Solaje's Fall

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Joined: Thu Nov 29, 2012 2:15 pm

Solaje's Fall

Postby Hadya » Thu Feb 28, 2013 6:19 pm

((I know you all will keep this strictly OOC, so I decided to post it for anyone who is interested in reading it. I can't see Solaje ever detailing these events to people IC, she's not a chatterbox like Hadya. I am having a lot of fun playing her, I haven't played a dark character in years!))

This thin folio is fashioned of flexible grey leather and has been embossed with twining thorny vines. A small cobalt clasp resembling a blue rose holds it shut. Most of the thick vellum pages are blank, but the first four pages are covered in delicate calligraphy. The title page is inscribed with the name, “Solaje Corvi”.

The stag was blind to my presence until the arrow pierced his neck. He bounded a few strides and crashed heavily into the mossy loam. The arrow was badly placed and I plainly read the terror in his wide eyes. I heard your voice as my dagger found his thick jugular. It was your blood I saw as his soaked the leaves, my hands, and the earth. You taught me this. You were so upright, so idealistic. You told me that a good huntress never leaves her quarry to suffer. I think you gave such a warning because you were shocked at the way I exulted over my first kill. I remembered your teaching at your death, and I know you are glad in your freedom.


This morning possessed a particular freshness, a lovely moist expectancy in the woodland air. I am strongly reminded of springtime in the mountains of Ivial. I can see the new growth softening austere old pine and fir. The billowing, fragile grasses will conceal the cruel blades of unforgiving ravines. This sun bathed transformation will be brief and desperate- ephemeral, yet sovereign. Spring is a fleeting goddess in the high places. Soon the rhododendrons will bloom in a riotous pink rebellion against the endless grip of winter. Does that same bush still bloom? It must have lived many years before we sat underneath it, side by side, that fateful day. Did you know when you leaned in for a forbidden kiss you were signing a death warrant? Would you have done the same if you knew your whole family would lie in the grave? I know you would. I marvel at inexorable fate. The only thing I truly regret is that I loved your brother first.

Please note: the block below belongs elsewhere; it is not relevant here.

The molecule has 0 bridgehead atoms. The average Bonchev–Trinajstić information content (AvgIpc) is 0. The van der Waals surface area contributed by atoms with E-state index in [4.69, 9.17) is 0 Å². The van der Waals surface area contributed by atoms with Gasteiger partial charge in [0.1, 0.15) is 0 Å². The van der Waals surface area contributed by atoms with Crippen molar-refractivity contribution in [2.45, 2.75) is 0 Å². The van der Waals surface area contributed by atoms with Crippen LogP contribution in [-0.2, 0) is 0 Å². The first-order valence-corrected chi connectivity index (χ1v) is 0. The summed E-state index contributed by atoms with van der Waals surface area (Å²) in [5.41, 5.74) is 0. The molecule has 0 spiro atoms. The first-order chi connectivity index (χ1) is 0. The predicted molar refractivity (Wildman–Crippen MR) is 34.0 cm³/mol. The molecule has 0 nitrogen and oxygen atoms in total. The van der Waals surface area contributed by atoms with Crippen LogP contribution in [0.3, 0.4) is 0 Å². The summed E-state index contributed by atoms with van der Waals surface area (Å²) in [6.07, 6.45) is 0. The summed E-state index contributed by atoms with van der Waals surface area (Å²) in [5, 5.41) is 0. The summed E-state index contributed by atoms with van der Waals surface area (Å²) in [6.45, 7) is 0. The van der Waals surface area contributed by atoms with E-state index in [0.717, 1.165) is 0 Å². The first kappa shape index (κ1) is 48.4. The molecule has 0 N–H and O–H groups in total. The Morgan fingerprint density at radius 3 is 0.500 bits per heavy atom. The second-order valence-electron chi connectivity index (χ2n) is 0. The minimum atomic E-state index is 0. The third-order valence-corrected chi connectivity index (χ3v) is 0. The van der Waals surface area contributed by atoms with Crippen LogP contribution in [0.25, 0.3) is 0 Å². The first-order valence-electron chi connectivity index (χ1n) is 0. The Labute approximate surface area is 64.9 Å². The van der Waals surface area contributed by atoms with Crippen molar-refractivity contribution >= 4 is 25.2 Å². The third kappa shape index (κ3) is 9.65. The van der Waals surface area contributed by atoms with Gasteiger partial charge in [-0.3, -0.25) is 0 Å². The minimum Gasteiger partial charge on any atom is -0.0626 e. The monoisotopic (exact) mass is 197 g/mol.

I spent some time at the church today. I watched the people bow in innocent supplication. I watched an unblemished Templar stride confidently to and fro, and a guileless monk tend the sick and wounded. How naïve they all are. They do not realize they might fall as far as me in a single heartbeat. I became the shadow of a pillar and none spoke to me. I went there not for Seraphina’s blessing, but for your brother’s. I pray to my dead husband for forgiveness. I never pray for yours, we never needed words between us.


Spring is a season of pain. At every turn, memories assault me. Every trilling bird in the woods might be you, playing games. How I wish we had been the best of friends, and nothing more. Spring batters me with vivid images of the pool at the foot of the greenly flowing waterfall. How bright it seemed, tumbling down the pale limestone cliffs! It was a dream. I wish that last peaceful day had gone on for eternity. What heaven it would have been for both of us to expire silently in that little rowboat, rocked gently out of the world by soft flower scented breezes. You asked me if I would be yours if I were a widow. I cast my eyes away, out across the turquoise waters, and said nothing. You took my silence for consent and straightened your shoulders. I could see your ego rise. My silence is my guilt. Surely I knew even then what you meant to do.


I came across two boys caught up in their indecipherable games today. They had wooden swords strapped over simple woolen tunics. They yelled and screamed, slipping and jumping through muddy puddles. I could not help remembering you and him. Countless times, I watched you play at swords, raucously pretending war. I remember when we were children and you had wooden swords, like the boys I saw. I remember when you suggested bare steel. How foolish, and how like you. Yet I had no fear, because you loved each other. Time after time you would spar, but you never hurt each other. As your sword pierced his heart, I saw the death of your honor, and mine.